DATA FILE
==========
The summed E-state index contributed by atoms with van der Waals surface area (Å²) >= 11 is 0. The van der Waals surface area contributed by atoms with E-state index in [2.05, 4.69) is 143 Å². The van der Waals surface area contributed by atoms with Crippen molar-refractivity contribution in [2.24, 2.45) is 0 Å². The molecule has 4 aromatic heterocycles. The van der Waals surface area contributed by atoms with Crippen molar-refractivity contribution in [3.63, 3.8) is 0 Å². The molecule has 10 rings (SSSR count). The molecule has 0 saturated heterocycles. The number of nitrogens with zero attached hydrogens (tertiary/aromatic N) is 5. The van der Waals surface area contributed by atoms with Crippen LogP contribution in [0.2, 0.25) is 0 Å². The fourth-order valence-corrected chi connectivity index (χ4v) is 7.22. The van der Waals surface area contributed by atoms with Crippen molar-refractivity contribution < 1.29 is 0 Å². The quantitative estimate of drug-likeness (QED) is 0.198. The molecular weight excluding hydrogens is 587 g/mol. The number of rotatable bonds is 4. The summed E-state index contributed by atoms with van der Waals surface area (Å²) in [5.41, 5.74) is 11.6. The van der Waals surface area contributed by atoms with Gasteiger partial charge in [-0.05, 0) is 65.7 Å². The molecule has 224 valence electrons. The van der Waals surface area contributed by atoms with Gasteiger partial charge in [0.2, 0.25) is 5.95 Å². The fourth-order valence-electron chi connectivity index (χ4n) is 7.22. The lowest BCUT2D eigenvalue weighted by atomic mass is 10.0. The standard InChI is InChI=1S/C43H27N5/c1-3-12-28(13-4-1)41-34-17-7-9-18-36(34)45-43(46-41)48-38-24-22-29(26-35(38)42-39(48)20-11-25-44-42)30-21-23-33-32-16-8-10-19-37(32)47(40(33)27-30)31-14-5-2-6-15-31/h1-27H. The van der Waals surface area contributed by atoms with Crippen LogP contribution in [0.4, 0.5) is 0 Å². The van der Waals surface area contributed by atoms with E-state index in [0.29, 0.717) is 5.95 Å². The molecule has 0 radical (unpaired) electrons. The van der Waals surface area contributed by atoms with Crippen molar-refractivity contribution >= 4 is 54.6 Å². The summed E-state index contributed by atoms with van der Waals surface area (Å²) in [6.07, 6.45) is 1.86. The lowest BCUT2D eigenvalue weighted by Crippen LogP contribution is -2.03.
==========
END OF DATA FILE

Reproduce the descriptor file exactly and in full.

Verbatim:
The summed E-state index contributed by atoms with van der Waals surface area (Å²) >= 11 is 0. The van der Waals surface area contributed by atoms with E-state index in [2.05, 4.69) is 143 Å². The van der Waals surface area contributed by atoms with Crippen molar-refractivity contribution in [2.24, 2.45) is 0 Å². The molecule has 4 aromatic heterocycles. The van der Waals surface area contributed by atoms with Crippen molar-refractivity contribution in [3.63, 3.8) is 0 Å². The molecule has 10 rings (SSSR count). The molecule has 0 saturated heterocycles. The number of nitrogens with zero attached hydrogens (tertiary/aromatic N) is 5. The van der Waals surface area contributed by atoms with Crippen LogP contribution in [0.2, 0.25) is 0 Å². The fourth-order valence-corrected chi connectivity index (χ4v) is 7.22. The van der Waals surface area contributed by atoms with Crippen molar-refractivity contribution < 1.29 is 0 Å². The quantitative estimate of drug-likeness (QED) is 0.198. The molecular weight excluding hydrogens is 587 g/mol. The number of rotatable bonds is 4. The summed E-state index contributed by atoms with van der Waals surface area (Å²) in [5.41, 5.74) is 11.6. The van der Waals surface area contributed by atoms with Gasteiger partial charge in [-0.05, 0) is 65.7 Å². The molecule has 224 valence electrons. The van der Waals surface area contributed by atoms with Gasteiger partial charge in [0.2, 0.25) is 5.95 Å². The fourth-order valence-electron chi connectivity index (χ4n) is 7.22. The lowest BCUT2D eigenvalue weighted by atomic mass is 10.0. The standard InChI is InChI=1S/C43H27N5/c1-3-12-28(13-4-1)41-34-17-7-9-18-36(34)45-43(46-41)48-38-24-22-29(26-35(38)42-39(48)20-11-25-44-42)30-21-23-33-32-16-8-10-19-37(32)47(40(33)27-30)31-14-5-2-6-15-31/h1-27H. The van der Waals surface area contributed by atoms with Crippen LogP contribution in [0.4, 0.5) is 0 Å². The van der Waals surface area contributed by atoms with E-state index in [0.29, 0.717) is 5.95 Å². The molecule has 0 radical (unpaired) electrons. The van der Waals surface area contributed by atoms with Crippen molar-refractivity contribution >= 4 is 54.6 Å². The summed E-state index contributed by atoms with van der Waals surface area (Å²) in [6.07, 6.45) is 1.86. The lowest BCUT2D eigenvalue weighted by Crippen LogP contribution is -2.03.